Ghosts and unwelcome memories linger, I feel I look down on them from a lonely mountain’s crest. But it is a another day, another chance, a new time under the sun to fulfill the unforgiven minute with sixty seconds-worth distance run.
(Anachronistic thoughts from this past week gathered in a single entry)
An aqueduct’s silhouette, like an ancient arched wraith, rises from the shadowed valley along bus route 480. Unpleasant odors fill the stale air, relieved by an open window above my head bringing in torrents of fresh wind.
We cruise fine and fast, when suddenly there is stalling traffic, and the encounter of bright blue lights in the opposing lane.
Highway One. 20:27. Outskirts of Jerusalem.
I hear the marriage of laughs and children’s shrill cries while Gotye wails over them all. Dim lights keep the cabin lit; too tranquil for the man in the seat next to me, who has fallen victim to sleep.
The strange outlines of beautifully endowed hills and mountains are highlighted under the purple sky and amber clouds grazing above and beyond. The massive grotto of a contoured cliff appears beside the freeway, littered with occasional markers and plaques and monuments; the Palmach fought on this hill in 1948, the Ottomans erected a citadel here, Hadrian raised a wall there.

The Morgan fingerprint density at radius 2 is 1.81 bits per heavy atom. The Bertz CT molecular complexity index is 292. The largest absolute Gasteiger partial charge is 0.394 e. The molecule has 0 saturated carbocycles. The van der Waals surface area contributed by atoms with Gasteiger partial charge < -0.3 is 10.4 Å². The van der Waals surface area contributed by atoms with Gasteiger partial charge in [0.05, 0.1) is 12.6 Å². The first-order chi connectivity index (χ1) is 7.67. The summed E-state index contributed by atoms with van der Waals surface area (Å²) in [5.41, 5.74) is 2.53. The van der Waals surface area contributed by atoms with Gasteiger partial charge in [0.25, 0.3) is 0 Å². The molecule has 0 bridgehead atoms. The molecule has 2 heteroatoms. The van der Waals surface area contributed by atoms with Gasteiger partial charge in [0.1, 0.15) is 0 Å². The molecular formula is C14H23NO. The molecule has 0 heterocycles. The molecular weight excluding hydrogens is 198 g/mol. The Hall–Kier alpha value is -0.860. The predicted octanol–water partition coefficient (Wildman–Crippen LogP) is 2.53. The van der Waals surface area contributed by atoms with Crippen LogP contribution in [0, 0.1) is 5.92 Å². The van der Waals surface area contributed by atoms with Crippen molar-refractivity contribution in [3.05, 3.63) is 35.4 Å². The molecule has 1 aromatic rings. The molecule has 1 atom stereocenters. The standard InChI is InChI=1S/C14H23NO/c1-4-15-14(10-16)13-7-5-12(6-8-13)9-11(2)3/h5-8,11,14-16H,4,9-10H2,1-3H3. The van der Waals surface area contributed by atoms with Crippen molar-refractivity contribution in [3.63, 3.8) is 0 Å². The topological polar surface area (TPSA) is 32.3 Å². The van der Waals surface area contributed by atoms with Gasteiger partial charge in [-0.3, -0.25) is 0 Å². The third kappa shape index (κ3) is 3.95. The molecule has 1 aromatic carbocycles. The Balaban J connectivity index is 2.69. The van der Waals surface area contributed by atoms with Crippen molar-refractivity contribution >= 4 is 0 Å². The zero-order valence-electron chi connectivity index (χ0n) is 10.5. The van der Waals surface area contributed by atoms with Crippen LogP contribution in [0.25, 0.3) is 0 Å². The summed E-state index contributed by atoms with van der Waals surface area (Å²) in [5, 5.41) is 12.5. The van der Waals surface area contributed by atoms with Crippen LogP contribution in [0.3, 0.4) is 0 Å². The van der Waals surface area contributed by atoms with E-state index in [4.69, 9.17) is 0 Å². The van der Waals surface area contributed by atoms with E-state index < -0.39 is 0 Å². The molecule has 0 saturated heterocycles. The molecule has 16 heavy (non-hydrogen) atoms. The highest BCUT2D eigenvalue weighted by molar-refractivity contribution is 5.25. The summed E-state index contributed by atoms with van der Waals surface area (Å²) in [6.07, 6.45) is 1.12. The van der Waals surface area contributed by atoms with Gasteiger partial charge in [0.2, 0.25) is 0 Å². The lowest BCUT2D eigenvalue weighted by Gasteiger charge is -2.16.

On some days, like today, I feel like I can’t hold on. A friend had sat next to me one evening and told me “you are the most serious person I’ve ever met.” I don’t know if I can take her words as a compliment or a validation for the foreign nature of my soul’s fabric. I think too much, I have known this. I curse myself too often for it.
Jerusalem’s golden glow can be seen in the night, from the foundation of Mevaseret Tzion’s unexpectedly winding hills. Climbing to the plateau, the bus stops at Harel station, as a number of smiling faces and families anticipating Yom Tov disappear into the night.
A couple relocates in the seats in front of me. She wraps her hands around his neck, kisses him on the cheek and presses her lips into his ear. The streets below are uniquely quiet per the normal busy Jerusalem scenery; many have fled to the Kinneret (Galilee) for Passover. Feelings conflict within me. A breath of supernatural peace washes through my busy head and eases my heart. My heart would be the man arguing “it is too windy“. An infamous hazard for every human being, regardless of age.
The bus enters the garage of Central Bus Station as the crowd erupts in activity, as though we are on a plane that has just landed. Phones and conversations suddenly alive with the lights that flicker on.
A man in tan air force uniform stands in the aisle. Behind him, a man in dress clothes and tzitzit impatiently gathers his kids. A glock is holstered on his belt.
I’ve landed again.
My future I am tossing to the wind. I have made my decisions, and now I am working a plan post-IDF. Where am I being called to next? What is in my heart that I can give to the world? I am sowing my seeds here, where and how can they bloom?